Norilsk Nickel sues Botswana over thwarted mine stake deal

The Russian miner wants to recover $271 million it lost when a state-backed company failed to complete agreement.

Russia’s Norilsk Nickel is suing the government of Botswana in an attempt to recover about $271 million it lost when a state-backed mining company walked away from a deal to buy its stake in a South African mine last year.

Move comes as Botswana's state-run BCL Group pulled out a deal to acquire 50% of Norilsk’s Nkomati nickel mine, in South Africa.

In 2014, Botswana's state-run BCL Group agreed to buy 50% of the Nkomati nickel mine and 85% of Tati Nickel Mining Co., located in Botswana, from Norilsk Nickel, which is one of the world’s biggest producers of the metal, for $337 million. But in October last year, BCL pulled out of the deal, citing lack of funds.

The Russian miner claims that since BCL has historically relied on financial support from the government of Bostwana to survive and, in view of the state-own firm’s financial position, it was clear that “most if not all of the funding for the Nkomati deal would have to come from or be guaranteed by the government,” Norilsk Nickel Africa CEO Michael Marriott said in a statement.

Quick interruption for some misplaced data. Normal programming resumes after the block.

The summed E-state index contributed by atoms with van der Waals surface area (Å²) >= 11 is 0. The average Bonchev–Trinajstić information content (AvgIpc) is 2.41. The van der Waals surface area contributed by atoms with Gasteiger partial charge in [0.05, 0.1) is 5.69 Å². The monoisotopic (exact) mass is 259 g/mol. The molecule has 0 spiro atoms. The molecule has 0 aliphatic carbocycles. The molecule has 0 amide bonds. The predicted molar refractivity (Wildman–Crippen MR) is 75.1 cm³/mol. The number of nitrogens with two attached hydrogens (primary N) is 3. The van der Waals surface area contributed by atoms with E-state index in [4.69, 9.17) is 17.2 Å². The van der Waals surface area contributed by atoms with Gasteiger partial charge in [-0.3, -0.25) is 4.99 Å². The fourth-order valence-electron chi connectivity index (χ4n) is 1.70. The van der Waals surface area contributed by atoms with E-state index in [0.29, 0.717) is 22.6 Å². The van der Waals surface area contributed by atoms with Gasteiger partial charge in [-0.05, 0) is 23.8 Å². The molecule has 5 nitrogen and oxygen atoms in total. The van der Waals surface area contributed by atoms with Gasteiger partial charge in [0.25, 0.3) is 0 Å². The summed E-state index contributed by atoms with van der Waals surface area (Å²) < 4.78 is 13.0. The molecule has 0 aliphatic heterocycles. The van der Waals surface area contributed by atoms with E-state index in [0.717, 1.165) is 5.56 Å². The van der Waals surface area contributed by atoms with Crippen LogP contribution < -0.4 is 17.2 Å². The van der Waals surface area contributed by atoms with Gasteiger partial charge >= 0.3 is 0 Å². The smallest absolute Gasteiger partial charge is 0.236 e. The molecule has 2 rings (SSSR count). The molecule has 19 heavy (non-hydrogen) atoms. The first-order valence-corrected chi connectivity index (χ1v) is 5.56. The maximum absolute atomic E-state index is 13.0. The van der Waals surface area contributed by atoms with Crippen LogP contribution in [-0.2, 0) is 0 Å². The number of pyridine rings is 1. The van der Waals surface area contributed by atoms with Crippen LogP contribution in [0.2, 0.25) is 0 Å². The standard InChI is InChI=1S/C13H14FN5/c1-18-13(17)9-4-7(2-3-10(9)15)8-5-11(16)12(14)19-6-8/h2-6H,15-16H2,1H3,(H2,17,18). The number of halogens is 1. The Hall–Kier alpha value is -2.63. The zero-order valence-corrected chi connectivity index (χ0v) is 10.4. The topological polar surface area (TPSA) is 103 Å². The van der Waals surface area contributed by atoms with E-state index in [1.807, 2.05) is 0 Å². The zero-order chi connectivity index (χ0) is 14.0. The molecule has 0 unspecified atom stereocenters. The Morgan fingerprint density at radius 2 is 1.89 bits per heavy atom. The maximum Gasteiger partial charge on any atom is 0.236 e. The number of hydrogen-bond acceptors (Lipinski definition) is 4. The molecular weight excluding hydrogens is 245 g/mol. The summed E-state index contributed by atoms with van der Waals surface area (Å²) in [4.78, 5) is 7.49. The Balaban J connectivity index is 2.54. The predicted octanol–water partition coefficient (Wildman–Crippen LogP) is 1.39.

"The government has displayed a complete disregard for the fair, frank and reasonable dealing with outsiders which BCL's insolvent circumstances demanded," Marriott added.

Norilsk had filed a previous lawsuit in December 2016 against BCL, claiming the group had failed to honour its obligations under the sale agreement.

The outcome of this legal battle may change the positive perception investors have of Botswana.  The latest survey by Canadian think-tank Fraser Institute ranked the country as the top mining investment destination in Africa, and 12th of 104 governments globally for the stability of its policies. The country was placed behind only Western Australia on regulatory certainty.